While doing some casual research on Sharon Olds, I noticed in a few articles that several critics had found fault in her “self-indulgence.” I thought that this rather reflected the critics’ discomfort in reading immensely personal accounts, which in their clear elucidation of feelings open pathways to empathy, and thereby unravel from the ego. Olds’ poetry may indulge the self, but it does so only to plumb its depths for balance and awareness. Her words do not pompously demand gravity and impact, as alleged– they earn it.

To wind things up with a twist, Olds closed with “Ode to the Penis.” In this poem she now spoke of the other gender, addressing with collected words the pertinent issue of patriarchal oppression. As with her earlier reading of “Ode to my Whiteness,” a poem digesting the difficult facts of white privilege, “Ode to the Penis” felt to me artful and nuanced. As she professed, the poem is “feminist to the core,” but avoids the fervent antagonism rampant in today’s social justice movements. It is a discourse from a single speaker that at once condemns, pities, and loves its subject (the penis, synecdoche for men). My favorite part: it celebrates the extraordinary pairing of phalli in homosexual relationships as the bulldozer razing patriarchal masculinity, and in this celebration gives them as much symbolic weight in the 21st century as the Twin Towers.

You can catch the next Hammer poetry reading with guest Joseph Harrison on November 5th at 7:30 PM.

Searching for a chance to break out of the campus bubble and find some cultural stimulation? Look no farther than UCLA’s own backyard. The Hammer Museum offers frequent public engagement programs, focusing on the arts and cultural issues, and often supplementing the museum’s current exhibits. Admission and public programs are all 100% free!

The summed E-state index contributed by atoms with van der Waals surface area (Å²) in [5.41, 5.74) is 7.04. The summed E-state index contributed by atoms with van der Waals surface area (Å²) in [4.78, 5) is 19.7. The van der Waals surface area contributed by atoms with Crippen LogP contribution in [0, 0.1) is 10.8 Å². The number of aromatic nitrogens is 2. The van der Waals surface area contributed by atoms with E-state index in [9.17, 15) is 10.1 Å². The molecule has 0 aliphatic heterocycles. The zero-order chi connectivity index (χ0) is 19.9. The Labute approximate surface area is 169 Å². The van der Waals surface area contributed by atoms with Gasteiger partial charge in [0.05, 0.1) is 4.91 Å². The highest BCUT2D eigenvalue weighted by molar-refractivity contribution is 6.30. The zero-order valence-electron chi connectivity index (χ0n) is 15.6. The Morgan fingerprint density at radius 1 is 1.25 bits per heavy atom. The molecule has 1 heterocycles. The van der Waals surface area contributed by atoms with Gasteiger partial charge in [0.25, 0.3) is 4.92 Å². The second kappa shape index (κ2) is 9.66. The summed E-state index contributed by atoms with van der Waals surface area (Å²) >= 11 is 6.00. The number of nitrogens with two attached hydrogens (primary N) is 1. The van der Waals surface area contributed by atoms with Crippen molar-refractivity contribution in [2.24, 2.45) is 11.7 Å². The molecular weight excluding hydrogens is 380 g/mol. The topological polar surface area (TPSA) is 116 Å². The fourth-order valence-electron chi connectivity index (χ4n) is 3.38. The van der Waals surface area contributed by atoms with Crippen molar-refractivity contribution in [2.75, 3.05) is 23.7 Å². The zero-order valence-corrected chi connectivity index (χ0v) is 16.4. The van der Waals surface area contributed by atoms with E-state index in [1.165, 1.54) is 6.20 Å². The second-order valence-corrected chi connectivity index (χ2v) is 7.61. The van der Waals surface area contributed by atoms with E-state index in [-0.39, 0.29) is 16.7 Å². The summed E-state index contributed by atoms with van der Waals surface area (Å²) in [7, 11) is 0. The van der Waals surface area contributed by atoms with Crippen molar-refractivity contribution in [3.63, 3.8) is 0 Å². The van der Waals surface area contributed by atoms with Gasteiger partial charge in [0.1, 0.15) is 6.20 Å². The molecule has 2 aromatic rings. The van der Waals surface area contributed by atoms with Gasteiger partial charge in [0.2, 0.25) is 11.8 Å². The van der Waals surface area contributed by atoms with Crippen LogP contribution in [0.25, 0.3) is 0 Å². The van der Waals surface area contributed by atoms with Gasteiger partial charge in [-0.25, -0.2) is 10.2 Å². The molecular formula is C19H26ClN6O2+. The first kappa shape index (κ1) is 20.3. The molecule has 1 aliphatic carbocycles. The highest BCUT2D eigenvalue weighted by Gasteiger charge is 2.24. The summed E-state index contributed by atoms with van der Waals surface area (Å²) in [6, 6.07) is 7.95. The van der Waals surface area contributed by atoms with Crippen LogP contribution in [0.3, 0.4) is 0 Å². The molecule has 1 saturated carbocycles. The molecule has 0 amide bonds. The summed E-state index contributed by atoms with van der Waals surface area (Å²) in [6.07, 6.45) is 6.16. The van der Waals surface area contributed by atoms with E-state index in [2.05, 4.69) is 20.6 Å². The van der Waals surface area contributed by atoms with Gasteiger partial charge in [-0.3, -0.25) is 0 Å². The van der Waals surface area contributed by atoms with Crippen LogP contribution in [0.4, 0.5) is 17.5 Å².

ART programs include weekly Lunchtime Art Talks and biweekly guided Exhibition Tours. Tours are led by Hammer student educators and include Art in Conversation tours, using conversation to compare two works of art.

LITERATURE & POETRY programs include Libros Schmibros Book Club meetings and a series of readings from prestigious authors around the country. Recent readings have featured JD McClatchy, Michael Waters, V. Penelope Pelizzon and a celebratory reading of Alice Munro. Coming up in June, the series will host a group of award winning UCLA student poets for a group reading, including Westwind’s very own Tina Lawson.

FILM programs include series of screenings related to current exhibit topics and, a personal favorite, the quarterly Open Projector Night. On Open Projector Night, short film submissions (of all genres) are accepted until the start of the event. Subsequently, each film is screened for two minutes, at which point the audience votes on whether or not to finish watching the film by cheering or booing. The event is emceed by a pair of brother comedians, and always holds the promise of a riotous evening.

Other frequent programs include concerts, performances, lectures, and family activities. Additionally, The Hammer Student Association puts on a series of mixers and parties to encourage student engagement with the arts, and the museum hosts a popular drop-in guided meditation every Thursday afternoon.

The programs are always memorable and definitely worth stopping by. Check out the full calendar of events here.


Hand coded by CRUXimaging